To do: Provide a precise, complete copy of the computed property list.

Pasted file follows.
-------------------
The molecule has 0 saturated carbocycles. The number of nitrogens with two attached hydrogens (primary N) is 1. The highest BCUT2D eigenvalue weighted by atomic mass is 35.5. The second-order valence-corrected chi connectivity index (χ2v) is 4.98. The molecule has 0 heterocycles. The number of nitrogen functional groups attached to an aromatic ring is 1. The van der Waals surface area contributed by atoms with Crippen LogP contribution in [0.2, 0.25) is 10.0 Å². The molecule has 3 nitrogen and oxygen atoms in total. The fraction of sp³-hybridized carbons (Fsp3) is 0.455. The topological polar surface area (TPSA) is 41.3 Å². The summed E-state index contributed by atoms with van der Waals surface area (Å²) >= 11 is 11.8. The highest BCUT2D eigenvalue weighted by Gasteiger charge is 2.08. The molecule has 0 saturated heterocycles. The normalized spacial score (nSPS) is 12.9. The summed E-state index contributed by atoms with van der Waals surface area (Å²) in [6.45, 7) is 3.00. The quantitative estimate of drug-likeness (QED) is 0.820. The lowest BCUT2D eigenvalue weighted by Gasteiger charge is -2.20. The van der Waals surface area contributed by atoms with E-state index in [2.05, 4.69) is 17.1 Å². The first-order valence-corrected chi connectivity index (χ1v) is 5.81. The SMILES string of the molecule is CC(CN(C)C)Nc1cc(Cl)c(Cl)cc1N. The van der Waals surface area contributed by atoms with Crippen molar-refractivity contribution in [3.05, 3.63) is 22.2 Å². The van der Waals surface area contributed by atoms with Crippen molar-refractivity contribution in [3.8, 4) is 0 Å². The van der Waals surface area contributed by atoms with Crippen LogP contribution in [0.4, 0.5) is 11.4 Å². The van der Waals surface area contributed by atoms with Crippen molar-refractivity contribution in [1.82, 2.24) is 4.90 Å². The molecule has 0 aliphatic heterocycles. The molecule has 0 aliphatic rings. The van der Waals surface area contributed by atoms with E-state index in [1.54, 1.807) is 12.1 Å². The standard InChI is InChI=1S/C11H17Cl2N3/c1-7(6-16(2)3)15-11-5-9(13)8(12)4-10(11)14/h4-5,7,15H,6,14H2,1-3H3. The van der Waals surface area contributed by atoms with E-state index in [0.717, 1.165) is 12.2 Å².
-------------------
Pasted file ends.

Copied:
The molecule has 0 saturated carbocycles. The number of nitrogens with two attached hydrogens (primary N) is 1. The highest BCUT2D eigenvalue weighted by atomic mass is 35.5. The second-order valence-corrected chi connectivity index (χ2v) is 4.98. The molecule has 0 heterocycles. The number of nitrogen functional groups attached to an aromatic ring is 1. The van der Waals surface area contributed by atoms with Crippen LogP contribution in [0.2, 0.25) is 10.0 Å². The molecule has 3 nitrogen and oxygen atoms in total. The fraction of sp³-hybridized carbons (Fsp3) is 0.455. The topological polar surface area (TPSA) is 41.3 Å². The summed E-state index contributed by atoms with van der Waals surface area (Å²) >= 11 is 11.8. The highest BCUT2D eigenvalue weighted by Gasteiger charge is 2.08. The molecule has 0 saturated heterocycles. The normalized spacial score (nSPS) is 12.9. The summed E-state index contributed by atoms with van der Waals surface area (Å²) in [6.45, 7) is 3.00. The quantitative estimate of drug-likeness (QED) is 0.820. The lowest BCUT2D eigenvalue weighted by Gasteiger charge is -2.20. The van der Waals surface area contributed by atoms with E-state index in [2.05, 4.69) is 17.1 Å². The first-order valence-corrected chi connectivity index (χ1v) is 5.81. The SMILES string of the molecule is CC(CN(C)C)Nc1cc(Cl)c(Cl)cc1N. The van der Waals surface area contributed by atoms with Crippen molar-refractivity contribution in [3.05, 3.63) is 22.2 Å². The van der Waals surface area contributed by atoms with Crippen molar-refractivity contribution in [3.8, 4) is 0 Å². The van der Waals surface area contributed by atoms with Crippen LogP contribution in [0.4, 0.5) is 11.4 Å². The van der Waals surface area contributed by atoms with Crippen molar-refractivity contribution in [1.82, 2.24) is 4.90 Å². The molecule has 0 aliphatic heterocycles. The molecule has 0 aliphatic rings. The van der Waals surface area contributed by atoms with E-state index in [1.54, 1.807) is 12.1 Å². The standard InChI is InChI=1S/C11H17Cl2N3/c1-7(6-16(2)3)15-11-5-9(13)8(12)4-10(11)14/h4-5,7,15H,6,14H2,1-3H3. The van der Waals surface area contributed by atoms with E-state index in [0.717, 1.165) is 12.2 Å².